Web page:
Accident and emergency is one of those NHS services that is particularly close to the public’s heart.
Two things I remember from my more formative years are based on A&E, though luckily none of them involves my attendance.
First, I did a large chunk of my growing up in the 80s when the BBC’s Casualty was essential family viewing on a Saturday night – at least it was in our house.
There was the usual guessing game of which actor was going to end up in Holby’s A&E, after falling off the roof or blowing up the shed. But equally memorable was the weekly battle between the doctors and nurses – at the time Charlie, Megan and Duffy – and their manager over cuts to resources.
Secondly, I began my career in health journalism at the turn of the millennium, when the newspapers seemed to be constantly full of stories about patients being left on trollies for excessively long periods.
I thought these anecdotes had become a thing of the past for the NHS. It seems they have not and since last year they have made a depressingly regular return to the news pages.
Those who work in the specialty have been having a particularly hard time of it recently, though other parts of the system are undoubtedly also under great pressure.
Perhaps because of its higher public profile, we have heard about the growing demand faced by A&E departments across the country, especially in winter, which has taken a noticeable step-change recently.
NHS England has described a “general rising tide” in demand, with 5.9% more attendances in 2012-13, than in 2009-10, and 10.6% more emergency admissions in 2012-13 than in 2009-10.
In real terms, according to the Health and Social Care Information Centre, patient attendances at A&E in England have increased by over one million in the past year.
A complex set of factors is driving the problem, but while those in charge often talk about solutions none has so far been forthcoming.
First of all there is the simple fact that the overall age and acuity of the population has increased – in basic terms - more people are more in need of healthcare.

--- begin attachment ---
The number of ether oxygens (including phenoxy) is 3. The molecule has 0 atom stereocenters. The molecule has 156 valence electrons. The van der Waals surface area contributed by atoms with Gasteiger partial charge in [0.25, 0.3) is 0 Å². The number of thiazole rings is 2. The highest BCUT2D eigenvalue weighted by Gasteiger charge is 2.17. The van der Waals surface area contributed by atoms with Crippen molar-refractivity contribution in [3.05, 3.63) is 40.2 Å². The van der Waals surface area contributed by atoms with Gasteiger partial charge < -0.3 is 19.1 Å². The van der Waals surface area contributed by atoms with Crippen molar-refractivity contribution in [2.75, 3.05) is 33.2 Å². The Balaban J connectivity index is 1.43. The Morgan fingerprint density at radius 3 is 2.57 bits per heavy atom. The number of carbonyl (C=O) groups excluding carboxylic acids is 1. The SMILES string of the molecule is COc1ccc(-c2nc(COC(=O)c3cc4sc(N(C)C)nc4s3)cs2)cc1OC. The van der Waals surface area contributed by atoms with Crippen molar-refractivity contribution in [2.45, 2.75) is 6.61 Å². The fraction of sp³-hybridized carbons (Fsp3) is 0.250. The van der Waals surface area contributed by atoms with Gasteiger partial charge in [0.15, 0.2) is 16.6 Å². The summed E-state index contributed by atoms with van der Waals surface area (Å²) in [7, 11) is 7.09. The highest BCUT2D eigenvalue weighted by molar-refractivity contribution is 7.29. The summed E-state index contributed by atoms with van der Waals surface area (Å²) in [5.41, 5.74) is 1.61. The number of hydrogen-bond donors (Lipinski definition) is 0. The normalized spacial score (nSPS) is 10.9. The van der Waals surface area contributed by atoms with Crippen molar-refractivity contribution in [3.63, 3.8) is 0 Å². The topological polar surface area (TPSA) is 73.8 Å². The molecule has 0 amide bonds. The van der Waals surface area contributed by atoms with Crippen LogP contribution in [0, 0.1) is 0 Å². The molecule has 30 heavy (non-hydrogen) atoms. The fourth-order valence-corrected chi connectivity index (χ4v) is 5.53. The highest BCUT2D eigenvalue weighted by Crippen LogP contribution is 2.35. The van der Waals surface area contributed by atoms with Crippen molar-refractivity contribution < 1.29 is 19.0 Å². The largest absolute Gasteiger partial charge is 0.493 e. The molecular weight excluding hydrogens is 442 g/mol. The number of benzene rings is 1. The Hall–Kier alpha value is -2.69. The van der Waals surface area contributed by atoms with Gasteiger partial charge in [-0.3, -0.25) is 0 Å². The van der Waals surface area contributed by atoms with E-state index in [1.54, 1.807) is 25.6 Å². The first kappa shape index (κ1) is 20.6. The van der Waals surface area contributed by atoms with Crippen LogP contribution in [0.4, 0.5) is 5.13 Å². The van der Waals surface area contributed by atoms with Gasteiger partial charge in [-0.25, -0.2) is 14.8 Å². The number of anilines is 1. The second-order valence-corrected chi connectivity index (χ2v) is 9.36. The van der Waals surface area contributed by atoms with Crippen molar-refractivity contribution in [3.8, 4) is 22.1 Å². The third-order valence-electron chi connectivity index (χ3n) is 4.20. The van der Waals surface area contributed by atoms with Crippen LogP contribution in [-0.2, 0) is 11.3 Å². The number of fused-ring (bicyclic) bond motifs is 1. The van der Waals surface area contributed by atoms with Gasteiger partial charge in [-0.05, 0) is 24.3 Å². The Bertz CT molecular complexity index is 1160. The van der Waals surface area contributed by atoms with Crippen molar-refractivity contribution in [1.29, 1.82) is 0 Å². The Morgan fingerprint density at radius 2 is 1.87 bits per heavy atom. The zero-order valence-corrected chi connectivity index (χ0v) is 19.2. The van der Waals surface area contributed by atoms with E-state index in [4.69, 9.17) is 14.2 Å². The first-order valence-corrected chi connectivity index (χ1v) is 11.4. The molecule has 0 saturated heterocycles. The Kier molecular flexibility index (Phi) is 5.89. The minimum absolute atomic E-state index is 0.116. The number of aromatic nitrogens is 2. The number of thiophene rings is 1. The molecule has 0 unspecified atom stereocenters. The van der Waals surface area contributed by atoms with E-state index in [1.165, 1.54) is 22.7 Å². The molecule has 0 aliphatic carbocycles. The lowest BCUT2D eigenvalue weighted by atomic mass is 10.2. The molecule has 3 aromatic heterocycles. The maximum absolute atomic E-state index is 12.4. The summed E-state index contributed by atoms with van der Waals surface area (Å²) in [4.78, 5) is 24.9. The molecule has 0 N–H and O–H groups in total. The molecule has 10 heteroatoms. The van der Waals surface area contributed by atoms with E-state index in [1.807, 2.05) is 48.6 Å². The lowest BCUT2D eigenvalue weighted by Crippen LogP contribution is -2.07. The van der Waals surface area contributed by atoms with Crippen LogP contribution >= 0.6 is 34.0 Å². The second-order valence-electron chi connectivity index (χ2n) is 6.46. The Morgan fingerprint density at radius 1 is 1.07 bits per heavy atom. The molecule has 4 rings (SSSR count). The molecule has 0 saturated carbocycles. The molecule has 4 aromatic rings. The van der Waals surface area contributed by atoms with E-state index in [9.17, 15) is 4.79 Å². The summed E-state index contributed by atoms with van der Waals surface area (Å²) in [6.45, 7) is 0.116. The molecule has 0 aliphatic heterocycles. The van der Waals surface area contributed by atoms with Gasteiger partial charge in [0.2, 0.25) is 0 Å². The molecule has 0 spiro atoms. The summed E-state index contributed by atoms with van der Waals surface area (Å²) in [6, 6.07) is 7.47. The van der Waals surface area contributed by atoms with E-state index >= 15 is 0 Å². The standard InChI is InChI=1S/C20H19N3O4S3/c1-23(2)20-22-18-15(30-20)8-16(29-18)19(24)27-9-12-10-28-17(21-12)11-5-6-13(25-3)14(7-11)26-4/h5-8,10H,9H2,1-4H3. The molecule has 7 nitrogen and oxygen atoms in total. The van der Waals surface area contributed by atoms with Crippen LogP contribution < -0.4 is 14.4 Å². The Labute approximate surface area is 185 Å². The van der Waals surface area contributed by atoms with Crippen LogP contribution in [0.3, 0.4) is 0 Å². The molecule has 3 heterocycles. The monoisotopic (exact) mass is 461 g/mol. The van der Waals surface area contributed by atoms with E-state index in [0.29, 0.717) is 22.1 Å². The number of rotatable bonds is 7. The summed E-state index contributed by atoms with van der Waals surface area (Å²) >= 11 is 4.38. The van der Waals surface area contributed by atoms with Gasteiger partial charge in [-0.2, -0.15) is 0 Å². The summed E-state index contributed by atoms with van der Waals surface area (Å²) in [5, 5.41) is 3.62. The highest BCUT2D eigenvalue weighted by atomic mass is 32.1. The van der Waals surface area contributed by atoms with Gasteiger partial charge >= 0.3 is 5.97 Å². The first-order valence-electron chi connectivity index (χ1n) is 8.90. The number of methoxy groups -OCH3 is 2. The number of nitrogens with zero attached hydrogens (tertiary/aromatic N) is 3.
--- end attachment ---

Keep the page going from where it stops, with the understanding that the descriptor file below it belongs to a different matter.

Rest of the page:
Then there is the behaviour of patients themselves. People are now increasingly used to a 24-hour society where they can do their banking or shopping whenever they want. They view healthcare in the same way and head to A&E knowing they will be seen, rather than wait for a GP appointment.
In urban areas this has led to emergency departments routinely being regarded as a “credible alternative” to primary care, according to the College of Emergency Medicine.
Some commentators have also cited as a factor the government’s decision in 2004 to allow GP practices to give up out of hours provision.
Passing out of hours services from local practices to independent providers and GP collectives covering whole regions has created a psychological barrier for patients in need of help but having to cope with an unfamiliar service – as a result, they go to A&E. Ongoing question marks about the standards of some out of hours providers have not assisted either.
It’s true to say, ministers and managers have been attempting to tackle the problem for some time. Urgent care and walk-in centres and a plethora of advice and information services, such as NHS Choices and the now defunct NHS Direct, were introduced as mid-way alternatives to A&E and primary care.
But, while patients have got to grips with using the bewildering range of options now available, they have continued to use A&E as well – a case of “build it and they will come”, it seems.
As usual there are compounding factors.
NHS leaders have for a long time been talking about the need to shift non-emergency services out of hospitals and into the community, as it’s generally safer and cheaper than acute care.
However, the reality has largely been cuts in the acute sector without the necessary backfill in community services and social care – as a result, more patients are at risk of ending up in A&E.
In addition, there have been claims – so far denied by NHS England – that the chaotic introduction of the new non-emergency phone line, NHS 111, in April may actually have led to greater demand on emergency services.
As working in A&E becomes ever more stressful and demanding, it may also lose the sheen of glamour that it once had – bringing with it recruitment problems.
The A&E problem is viewed serious enough for the government to announce earlier this month that an additional £500m would be spent over the next two years on trying to tackle it. However, this money was described as a “sticking plaster” by the Royal College of GPs.
NHS England medical director Professor Sir Bruce Keogh is also leading a review into the demands on urgent and emergency care and how the NHS should respond. His findings are due in the autumn.
What’s the answer, who can say? But one thing seems obvious for both patient safety and staff wellbeing. A&Es must be adequately resourced and staffed until such time as a solution is found – the patients aren’t going to go away until that happens.
A start would be to use the Royal College of Nursing’s Baseline Emergency Staffing Tool or something similar. BEST tracks the volume and pattern of the nursing workload in an A&E department against its rostered staffing level, which then shows any disparity between the two.
A&E departments always struggle when the flu virus takes hold and the weather worsens but this year they will be approaching the coming winter with even more trepidation than usual.
News Editor, Nursing Times